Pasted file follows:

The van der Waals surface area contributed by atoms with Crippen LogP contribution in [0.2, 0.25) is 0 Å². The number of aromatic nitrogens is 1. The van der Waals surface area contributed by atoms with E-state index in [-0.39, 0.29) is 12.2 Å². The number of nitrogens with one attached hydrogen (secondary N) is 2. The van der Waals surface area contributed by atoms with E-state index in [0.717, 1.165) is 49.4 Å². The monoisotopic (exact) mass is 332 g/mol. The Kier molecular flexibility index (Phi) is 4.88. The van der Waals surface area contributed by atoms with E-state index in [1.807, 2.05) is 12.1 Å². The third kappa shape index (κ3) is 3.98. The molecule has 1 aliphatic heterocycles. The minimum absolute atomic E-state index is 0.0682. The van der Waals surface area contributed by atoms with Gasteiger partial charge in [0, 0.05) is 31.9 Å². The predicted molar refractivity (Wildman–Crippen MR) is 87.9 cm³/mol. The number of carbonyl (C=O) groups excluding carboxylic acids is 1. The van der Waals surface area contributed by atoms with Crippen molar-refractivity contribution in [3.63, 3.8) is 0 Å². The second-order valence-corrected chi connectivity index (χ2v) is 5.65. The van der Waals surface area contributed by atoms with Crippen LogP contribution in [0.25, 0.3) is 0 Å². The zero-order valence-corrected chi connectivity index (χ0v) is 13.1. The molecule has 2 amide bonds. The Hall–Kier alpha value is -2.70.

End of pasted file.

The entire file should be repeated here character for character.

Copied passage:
The van der Waals surface area contributed by atoms with Crippen LogP contribution in [0.2, 0.25) is 0 Å². The number of aromatic nitrogens is 1. The van der Waals surface area contributed by atoms with E-state index in [-0.39, 0.29) is 12.2 Å². The number of nitrogens with one attached hydrogen (secondary N) is 2. The van der Waals surface area contributed by atoms with E-state index in [0.717, 1.165) is 49.4 Å². The monoisotopic (exact) mass is 332 g/mol. The Kier molecular flexibility index (Phi) is 4.88. The van der Waals surface area contributed by atoms with E-state index in [1.807, 2.05) is 12.1 Å². The third kappa shape index (κ3) is 3.98. The molecule has 1 aliphatic heterocycles. The minimum absolute atomic E-state index is 0.0682. The van der Waals surface area contributed by atoms with Gasteiger partial charge in [0, 0.05) is 31.9 Å². The predicted molar refractivity (Wildman–Crippen MR) is 87.9 cm³/mol. The number of carbonyl (C=O) groups excluding carboxylic acids is 1. The van der Waals surface area contributed by atoms with Crippen molar-refractivity contribution in [3.63, 3.8) is 0 Å². The second-order valence-corrected chi connectivity index (χ2v) is 5.65. The van der Waals surface area contributed by atoms with Crippen LogP contribution in [0.25, 0.3) is 0 Å². The zero-order valence-corrected chi connectivity index (χ0v) is 13.1. The molecule has 2 amide bonds. The Hall–Kier alpha value is -2.70.